Join Us on Our Next LIVE Broadcast!
Just fill out the form below and we'll notify you of our next information packed interview.
They're FREE and you can listen over the Internet or by phone.
By D. Roger Maves
Whether your purpose is to go fly fishing or canoeing, the Pere Marquette is one of the most perfect places to go. This river has a reputation for being one of the finest fisheries for steelhead, trout, and salmon in the Great Lakes region. It is also very popular with canoeists.
Listen to Josh Mead's show:
Pere Marquette River - Browns, Steelhead & Salmon
Josh Mead, an Orvis Endorsed Fly Fishing Guide, has fished the famous rivers of Michigan since he was five years old. Learn about fly fishing the Pere Marquette River where huge Browns, Steelhead and Salmon make their home.
Josh has been fishing in Michigan since he was just 5 years old. Josh tried his luck with fly fishing in 2005 with plugging and bottom bouncing. He began on lakes and ponds for bass and bluegill and later rounded out his fishing and entomology by working and managing the fly shop at Pere Marquette River Lodge for the past 4 years. He is an Orvis Endorsed Fly Fishing Guide since 2008. His laid back and easygoing approach makes him a great choice for beginners and kids. The Pere Marquette River is located in the central northwest part of Michigan’s Lower Peninsula. It runs through two different counties: Lake County and Mason County.
Pere Marquette is the only free flowing river in the Midwest. It is a spring-fed river that has absolutely no dams in it. It is also just a phenomenal reproduction fishery. It doesn’t have any steelhead or salmon stocking. The river has 100% natural reproduction.
The depth of the river depends on the time of the year. It ranges and fluctuates with the rainfall. The depth can range anywhere from 2 feet deep to around 16 feet deep, and another two or three feet deeper under higher normal water conditions.
Pere Marquette is a year-round fishery. Browns, rainbows, and steelhead are available in the stream all year, though steelheads are quite rare during summer. Once every 10 years, The River freezes over for two weeks around the month of February.
Pere Marquette is better suited to floating than wading for access. Foot travel is quite limited in the river, but there is a lot of foot access in certain sections of the river. Under high water conditions, the river can become tough. Once the bottom of the river cannot be seen, it becomes very dangerous for wading. Using the boat for transportation makes it possible to get more access and provides better opportunities for fishing. “You can get into areas where people haven’t been relentlessly pounding on it.”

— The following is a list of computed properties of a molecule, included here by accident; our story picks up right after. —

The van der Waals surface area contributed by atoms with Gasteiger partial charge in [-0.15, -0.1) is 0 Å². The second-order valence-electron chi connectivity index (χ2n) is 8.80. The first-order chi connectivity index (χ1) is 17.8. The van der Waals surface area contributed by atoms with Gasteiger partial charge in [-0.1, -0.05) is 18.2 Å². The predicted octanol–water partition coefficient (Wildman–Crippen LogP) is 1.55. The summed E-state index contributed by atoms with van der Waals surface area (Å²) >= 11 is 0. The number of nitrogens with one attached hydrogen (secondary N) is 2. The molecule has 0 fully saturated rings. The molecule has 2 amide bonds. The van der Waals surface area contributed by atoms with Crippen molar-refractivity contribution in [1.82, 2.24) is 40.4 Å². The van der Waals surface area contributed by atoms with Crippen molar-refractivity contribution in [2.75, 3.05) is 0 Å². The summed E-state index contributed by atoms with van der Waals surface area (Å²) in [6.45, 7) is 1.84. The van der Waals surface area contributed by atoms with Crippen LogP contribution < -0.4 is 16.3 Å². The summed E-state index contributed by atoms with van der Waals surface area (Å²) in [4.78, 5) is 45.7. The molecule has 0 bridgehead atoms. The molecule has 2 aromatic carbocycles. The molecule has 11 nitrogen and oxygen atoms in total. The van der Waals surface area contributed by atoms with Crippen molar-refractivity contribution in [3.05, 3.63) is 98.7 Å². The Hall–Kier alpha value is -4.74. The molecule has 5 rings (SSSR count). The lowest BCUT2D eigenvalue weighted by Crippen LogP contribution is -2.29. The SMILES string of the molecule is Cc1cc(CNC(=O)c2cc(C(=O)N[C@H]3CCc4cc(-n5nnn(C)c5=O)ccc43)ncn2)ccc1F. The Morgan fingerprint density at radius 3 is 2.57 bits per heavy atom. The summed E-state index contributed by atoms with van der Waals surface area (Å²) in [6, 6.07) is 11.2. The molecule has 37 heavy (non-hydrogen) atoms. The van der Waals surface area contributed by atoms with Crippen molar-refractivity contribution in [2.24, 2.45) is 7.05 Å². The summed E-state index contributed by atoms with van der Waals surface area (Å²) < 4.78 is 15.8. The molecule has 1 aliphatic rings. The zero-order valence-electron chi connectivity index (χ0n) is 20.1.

The laws of accessibility in the state of Michigan are the same as in Montana. Anyone can go up to the highest water mark of the river. Getting out of the boat to fish in any private area is possible, as long there are private lands on both sides. By law, one can get out onto private property and go round an obstruction, but he must immediately get back into the river.
The salmon, steelhead, and brown trout are the most sought-after fish in the Pere Marquette – steelhead in the spring, salmon in the fall, and brown trout and rainbows year-round. Steelheads are the number one sought-after in the Pere Marquette. They are the prized possessions. They are extremely tough to catch, especially when they are fresh.
The Pere Marquette River is famous for the mayfly species, Hexagenia, better known as the hex. Their sizes range anywhere from 2 to 2.5 inches long. They are cream and yellow-colored giant flies. The best strategy on catching a hex hatch is to pick the right type of water. In most of the hexagenia water, the hatch happens below the Upper Branch Bridge down to the Indian. At the Swamp above the Indian, is a lot of murky water where the hexagenias hatch and reside. After that, they fly upstream to deposit their eggs. Anywhere from the Lower Branch to the Upper Branch is great for catching mayflies. The Lower Branch to Indian is the most popular hex water in the area. The last weeks of June going the first week of July is perfect for catching Hexagenia limbata.
The best time to catch steelhead on the fly is the last two weeks of March and the first two week in April. Most people say that Easter time is the best time to do it. Steelheads become really active when they are on water temperatures between 32 to 48 degrees. The best combination of rod, reel, and line for steelhead is a 10-foot-7 weight with a good reel with a drag on it – something that will sustain the cold water and not going to freeze up instantly or has seal drag. Josh’s top go-to flies for steelhead are the ultimate common prince nymph, the hex nymph, and the egg fly.
For salmon fishing, the peak of the season is mid-September through mid-October. The best combination of rod, reel, and line weight is less than a 9-weight. A 9-foot-9 or 10-foot-9 weight is the best combination. Since salmon are typically bigger, they are meaner and stronger, thus the need for heavier weight rods. Stoneflies are one of the favorite flies for fishing salmon. They do not really feed on nymphs so the best flies are something big and flashy, like white or silver, to get their attention.
Listen to our full interview with Josh Mead and learn more about fly fishing browns, steelhead, and salmon at the Pere Marquette River.
Listen to related shows…
A Steelheader's Way - Lani Waller
Behemoths of the Great Lakes - Joe Butler
Fly Fishing for Steelhead - Queen Charlotte Islands and the Dean River - Greg Thomas
Fly Fishing The Hex Hatch on Midwestern Streams - Steve Born
Fly Fishing the Olympic Peninsula - Doug Rose
Steelhead on the Fly - Dec Hogan